Reforming Dysfunctional Teacher Education: ‘Back to the Future?’

Most American children are trapped in public elementary and secondary schools that are either mediocre or dysfunctional. Readers who wonder if this statement is polemical should know that for almost two decades, the federal government’s National Assessment of Educational Progress (NAEP), the nation’s highly respected school assessment tool, has documented that on average, less than … Continue reading “Reforming Dysfunctional Teacher Education: ‘Back to the Future?’”


Teacher Training and the Construction of Illiteracy

No cliché is more ubiquitous at teacher protests than signs that read, “if you can read this sign, thank a teacher.” That is, unless you disregard variations on the theme of “pay us more.” And yet, student performance on national and international tests suggest that the reading comprehension of most American students does not extend … Continue reading “Teacher Training and the Construction of Illiteracy”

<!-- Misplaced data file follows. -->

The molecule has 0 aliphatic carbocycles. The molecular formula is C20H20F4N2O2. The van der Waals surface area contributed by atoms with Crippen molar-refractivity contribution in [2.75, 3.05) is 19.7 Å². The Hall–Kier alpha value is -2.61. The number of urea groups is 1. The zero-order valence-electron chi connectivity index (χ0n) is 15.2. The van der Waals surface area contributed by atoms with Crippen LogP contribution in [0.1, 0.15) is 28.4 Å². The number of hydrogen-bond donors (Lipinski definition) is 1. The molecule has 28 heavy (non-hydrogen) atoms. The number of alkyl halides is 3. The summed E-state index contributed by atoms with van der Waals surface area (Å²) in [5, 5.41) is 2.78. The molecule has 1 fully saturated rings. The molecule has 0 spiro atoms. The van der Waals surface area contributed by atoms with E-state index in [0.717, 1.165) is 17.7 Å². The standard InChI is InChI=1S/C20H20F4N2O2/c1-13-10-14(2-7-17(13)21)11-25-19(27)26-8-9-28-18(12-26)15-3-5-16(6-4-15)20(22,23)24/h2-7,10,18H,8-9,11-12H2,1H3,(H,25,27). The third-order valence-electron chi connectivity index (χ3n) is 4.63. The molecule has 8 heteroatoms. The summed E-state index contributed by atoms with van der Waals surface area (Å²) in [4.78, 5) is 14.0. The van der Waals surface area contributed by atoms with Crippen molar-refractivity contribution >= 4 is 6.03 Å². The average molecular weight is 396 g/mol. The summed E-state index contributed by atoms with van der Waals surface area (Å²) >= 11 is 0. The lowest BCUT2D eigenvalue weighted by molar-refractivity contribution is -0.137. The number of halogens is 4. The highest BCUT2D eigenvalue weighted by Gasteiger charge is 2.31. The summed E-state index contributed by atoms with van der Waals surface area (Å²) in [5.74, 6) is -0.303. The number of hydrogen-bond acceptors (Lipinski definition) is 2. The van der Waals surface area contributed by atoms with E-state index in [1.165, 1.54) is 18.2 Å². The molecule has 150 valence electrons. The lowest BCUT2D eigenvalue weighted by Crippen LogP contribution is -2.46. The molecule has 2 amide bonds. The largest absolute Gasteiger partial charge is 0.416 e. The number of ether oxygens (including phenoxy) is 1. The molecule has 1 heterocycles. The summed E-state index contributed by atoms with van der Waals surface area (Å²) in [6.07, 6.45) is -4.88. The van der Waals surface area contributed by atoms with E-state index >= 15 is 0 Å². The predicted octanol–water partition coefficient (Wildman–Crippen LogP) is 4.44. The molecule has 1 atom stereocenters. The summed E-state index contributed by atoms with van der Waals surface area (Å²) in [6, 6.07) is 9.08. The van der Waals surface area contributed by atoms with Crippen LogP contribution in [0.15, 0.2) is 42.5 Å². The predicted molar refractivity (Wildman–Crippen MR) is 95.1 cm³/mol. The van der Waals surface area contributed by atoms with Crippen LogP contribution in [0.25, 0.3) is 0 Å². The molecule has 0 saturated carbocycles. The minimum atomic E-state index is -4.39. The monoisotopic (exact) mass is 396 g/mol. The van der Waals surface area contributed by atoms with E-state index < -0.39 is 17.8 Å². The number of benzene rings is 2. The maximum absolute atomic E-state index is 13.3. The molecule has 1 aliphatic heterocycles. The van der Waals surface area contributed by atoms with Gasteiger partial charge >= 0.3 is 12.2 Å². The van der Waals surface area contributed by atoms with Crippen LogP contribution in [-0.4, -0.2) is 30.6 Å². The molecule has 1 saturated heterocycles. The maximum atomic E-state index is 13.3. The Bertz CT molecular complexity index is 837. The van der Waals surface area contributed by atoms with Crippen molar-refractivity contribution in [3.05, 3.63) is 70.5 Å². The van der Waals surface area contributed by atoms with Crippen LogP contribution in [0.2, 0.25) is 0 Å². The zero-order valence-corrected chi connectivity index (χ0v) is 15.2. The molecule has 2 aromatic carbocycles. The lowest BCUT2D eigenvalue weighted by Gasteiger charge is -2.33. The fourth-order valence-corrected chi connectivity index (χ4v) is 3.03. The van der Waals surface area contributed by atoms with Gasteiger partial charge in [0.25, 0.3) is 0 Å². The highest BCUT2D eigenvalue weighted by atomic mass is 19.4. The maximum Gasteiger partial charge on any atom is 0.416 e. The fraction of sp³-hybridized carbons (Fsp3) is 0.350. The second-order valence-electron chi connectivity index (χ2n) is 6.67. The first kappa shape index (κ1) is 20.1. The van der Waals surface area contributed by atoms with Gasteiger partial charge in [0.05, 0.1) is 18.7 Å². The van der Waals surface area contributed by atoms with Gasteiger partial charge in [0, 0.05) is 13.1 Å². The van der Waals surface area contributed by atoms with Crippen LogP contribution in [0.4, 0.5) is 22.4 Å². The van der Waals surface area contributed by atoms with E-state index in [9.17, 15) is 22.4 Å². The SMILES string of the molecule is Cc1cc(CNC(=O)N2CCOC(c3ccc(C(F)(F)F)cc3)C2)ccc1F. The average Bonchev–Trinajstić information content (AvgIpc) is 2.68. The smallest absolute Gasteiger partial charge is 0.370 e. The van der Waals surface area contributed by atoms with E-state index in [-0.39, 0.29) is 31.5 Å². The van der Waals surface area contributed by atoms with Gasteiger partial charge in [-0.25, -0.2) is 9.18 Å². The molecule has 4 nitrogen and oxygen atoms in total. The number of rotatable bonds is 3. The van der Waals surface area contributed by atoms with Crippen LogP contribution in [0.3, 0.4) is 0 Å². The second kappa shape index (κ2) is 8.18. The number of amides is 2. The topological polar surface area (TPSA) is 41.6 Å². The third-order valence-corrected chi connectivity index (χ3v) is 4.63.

Is the UNC System Serious about Teacher Training Reform?

On Valentine’s Day, The University of North Carolina System released “Leading on Literacy: Challenges and Opportunities in Teacher Preparation Across the University of North Carolina System.” For me, it was not love at first sight. “Leading on Literacy” represents the latest effort by the UNC System to address the shortcomings of teacher education programs generally and literacy … Continue reading “Is the UNC System Serious about Teacher Training Reform?”